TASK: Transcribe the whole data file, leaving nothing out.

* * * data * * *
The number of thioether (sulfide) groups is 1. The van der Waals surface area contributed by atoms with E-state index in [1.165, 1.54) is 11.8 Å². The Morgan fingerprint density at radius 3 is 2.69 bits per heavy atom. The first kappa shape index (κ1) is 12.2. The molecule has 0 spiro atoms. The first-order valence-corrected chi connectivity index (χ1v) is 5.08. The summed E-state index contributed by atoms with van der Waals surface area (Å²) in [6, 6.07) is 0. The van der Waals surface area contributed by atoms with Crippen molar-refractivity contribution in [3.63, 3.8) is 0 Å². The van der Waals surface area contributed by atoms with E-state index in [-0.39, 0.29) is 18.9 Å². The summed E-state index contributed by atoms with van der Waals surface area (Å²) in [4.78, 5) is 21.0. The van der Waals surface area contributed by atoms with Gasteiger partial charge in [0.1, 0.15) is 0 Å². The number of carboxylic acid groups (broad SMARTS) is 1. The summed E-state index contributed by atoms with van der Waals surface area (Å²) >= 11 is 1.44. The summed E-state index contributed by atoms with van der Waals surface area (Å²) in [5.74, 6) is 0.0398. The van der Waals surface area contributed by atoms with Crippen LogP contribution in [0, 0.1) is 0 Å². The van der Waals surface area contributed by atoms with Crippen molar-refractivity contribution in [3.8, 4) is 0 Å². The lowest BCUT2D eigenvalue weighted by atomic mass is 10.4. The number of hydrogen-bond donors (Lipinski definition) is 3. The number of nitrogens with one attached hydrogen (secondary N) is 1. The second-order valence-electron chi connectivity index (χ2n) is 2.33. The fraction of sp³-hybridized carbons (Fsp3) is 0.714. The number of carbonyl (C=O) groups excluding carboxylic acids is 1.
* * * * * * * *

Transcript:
The number of thioether (sulfide) groups is 1. The van der Waals surface area contributed by atoms with E-state index in [1.165, 1.54) is 11.8 Å². The Morgan fingerprint density at radius 3 is 2.69 bits per heavy atom. The first kappa shape index (κ1) is 12.2. The molecule has 0 spiro atoms. The first-order valence-corrected chi connectivity index (χ1v) is 5.08. The summed E-state index contributed by atoms with van der Waals surface area (Å²) in [6, 6.07) is 0. The van der Waals surface area contributed by atoms with Crippen molar-refractivity contribution in [3.63, 3.8) is 0 Å². The van der Waals surface area contributed by atoms with E-state index in [-0.39, 0.29) is 18.9 Å². The summed E-state index contributed by atoms with van der Waals surface area (Å²) in [4.78, 5) is 21.0. The van der Waals surface area contributed by atoms with Gasteiger partial charge in [0.1, 0.15) is 0 Å². The number of carboxylic acid groups (broad SMARTS) is 1. The summed E-state index contributed by atoms with van der Waals surface area (Å²) >= 11 is 1.44. The summed E-state index contributed by atoms with van der Waals surface area (Å²) in [5.74, 6) is 0.0398. The van der Waals surface area contributed by atoms with Crippen LogP contribution in [0, 0.1) is 0 Å². The van der Waals surface area contributed by atoms with Crippen molar-refractivity contribution in [3.8, 4) is 0 Å². The lowest BCUT2D eigenvalue weighted by atomic mass is 10.4. The number of hydrogen-bond donors (Lipinski definition) is 3. The number of nitrogens with one attached hydrogen (secondary N) is 1. The second-order valence-electron chi connectivity index (χ2n) is 2.33. The fraction of sp³-hybridized carbons (Fsp3) is 0.714. The number of carbonyl (C=O) groups excluding carboxylic acids is 1.